Films of the week: Transported by a master animator's spell in Spirited Away
Friday 23 August 2013
(Hayao Miyazaki, 2002) This delightful, Alice in Wonderland-ish tale is one of the very best by the master Japanese animator Hayao Miyazaki. It has a luscious visual style and a dream logic all of its own – in which a plucky 10-year-old girl is separated from her parents, who are turned into pigs, and winds up working in a bathhouse frequented by spirits and gods. With the voices of Daveigh Chase, Suzanne Pleshette and Jason Marsden. *****
(Alejandro Jodorowsky, 1970) In this violent, allegorical and surrealist counterpart to the Clint Eastwood "Man with No Name" films, the director Alejandro Jodorowsky plays El Topo ("the Mole"), a laconic quick-draw gunslinger who has some sort of spiritual rebirth in the Mexican desert. Narrative coherence is of secondary concern, after extraordinary tableaux, visual extravagance and the theatre of the absurd. ****
Stand By Me
3.55pm Channel 5
(Rob Reiner, 1986) Adapted from a Stephen King novella, Stand by Me has a middle-aged writer (Richard Dreyfuss) who reminisces about one summer day in the late Fifties, when he and his buddies journeyed into the woods to look for a dead body and came out a little bit closer, older and wiser. It's got nostalgia built in, but is a psychologically astute rites-of-passage drama, played to perfection by the young actors. ****
(Ben Wheatley, 2009) In Ben Wheatley's funny but stealthily darkening debut, a dysfunctional mid-league crime family in a shabby townhouse in Brighton tries to flush a police informant from its midst. Semi-improvised, low-key and delighting in character quirks, this is genre material but with the tone of vintage Mike Leigh – a clever combination Wheatley used again in Kill List and Sightseers. Robin Hill stars. ****
Leaving Las Vegas
(Mike Figgis, 1995) Nicolas Cage was awarded an Oscar for his powerful, studied performance as a late-stage alcoholic who burns his bridges in LA and chooses Las Vegas as a suitable place in which to drink himself to death. Elisabeth Shue is equally good as the prostitute who loves and enables him, and this film really belongs to her character. A bleak but tender movie about lost souls. ****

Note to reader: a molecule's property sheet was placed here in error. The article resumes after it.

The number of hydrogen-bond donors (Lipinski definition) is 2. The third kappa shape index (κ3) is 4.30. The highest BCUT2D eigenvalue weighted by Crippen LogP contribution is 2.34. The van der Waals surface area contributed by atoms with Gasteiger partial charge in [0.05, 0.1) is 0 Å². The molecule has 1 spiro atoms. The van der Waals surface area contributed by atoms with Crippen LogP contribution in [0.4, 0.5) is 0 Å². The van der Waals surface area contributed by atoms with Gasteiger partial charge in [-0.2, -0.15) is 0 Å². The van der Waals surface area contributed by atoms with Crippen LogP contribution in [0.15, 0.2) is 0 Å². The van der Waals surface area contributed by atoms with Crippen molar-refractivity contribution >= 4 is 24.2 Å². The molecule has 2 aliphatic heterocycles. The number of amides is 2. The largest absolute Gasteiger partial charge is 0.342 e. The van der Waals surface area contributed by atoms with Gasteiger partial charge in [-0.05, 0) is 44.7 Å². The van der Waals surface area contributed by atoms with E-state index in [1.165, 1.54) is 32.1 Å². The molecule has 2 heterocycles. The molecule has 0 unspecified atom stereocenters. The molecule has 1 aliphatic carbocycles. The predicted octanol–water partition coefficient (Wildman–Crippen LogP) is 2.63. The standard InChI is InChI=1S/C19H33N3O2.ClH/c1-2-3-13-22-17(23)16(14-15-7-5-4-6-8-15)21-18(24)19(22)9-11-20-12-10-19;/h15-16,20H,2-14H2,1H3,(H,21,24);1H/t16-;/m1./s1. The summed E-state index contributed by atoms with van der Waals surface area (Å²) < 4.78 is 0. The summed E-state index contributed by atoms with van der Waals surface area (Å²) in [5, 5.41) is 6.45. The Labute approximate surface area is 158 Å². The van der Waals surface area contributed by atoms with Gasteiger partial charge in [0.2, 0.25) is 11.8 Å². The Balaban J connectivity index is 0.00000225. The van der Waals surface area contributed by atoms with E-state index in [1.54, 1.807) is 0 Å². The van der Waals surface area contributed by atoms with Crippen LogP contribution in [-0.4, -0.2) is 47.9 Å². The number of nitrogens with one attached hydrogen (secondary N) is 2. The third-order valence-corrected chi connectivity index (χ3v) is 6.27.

(Stephen Gaghan, 2005) The muddled and multi-stranded complexity of this political thriller's plot is part of the point of it – an indictment of the oil industry's insidious, wide-reaching influence and tendency to corrupt. George Clooney plays a grizzled CIA operative involved in a plot to assassinate an Iranian emirate; Matt Damon plays an energy analyst who advises the latter. ****
9.45am & 9pm Sky Movies Premiere
(Joe Wright, 2012) Joe Wright's Tolstoy adaptation is as self-consciously cinematic as it is highly theatrical – and it was written by Tom Stoppard, who set most of the action beneath a proscenium arch. Keira Knightley is vivacious and histrionic in all of the right places. Unfortunately, Aaron Taylor-Johnson's Vronsky is foppish and uncharismatic, so you doubt Anna's wisdom and sanity long before you're supposed to. ***
Game of Thrones
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- 4 Senior British politicians tell David Cameron: When dead children are being washed up on beaches – it's time to act
- 5 German police forced to ask public to stop bringing donations for refugees arriving by train
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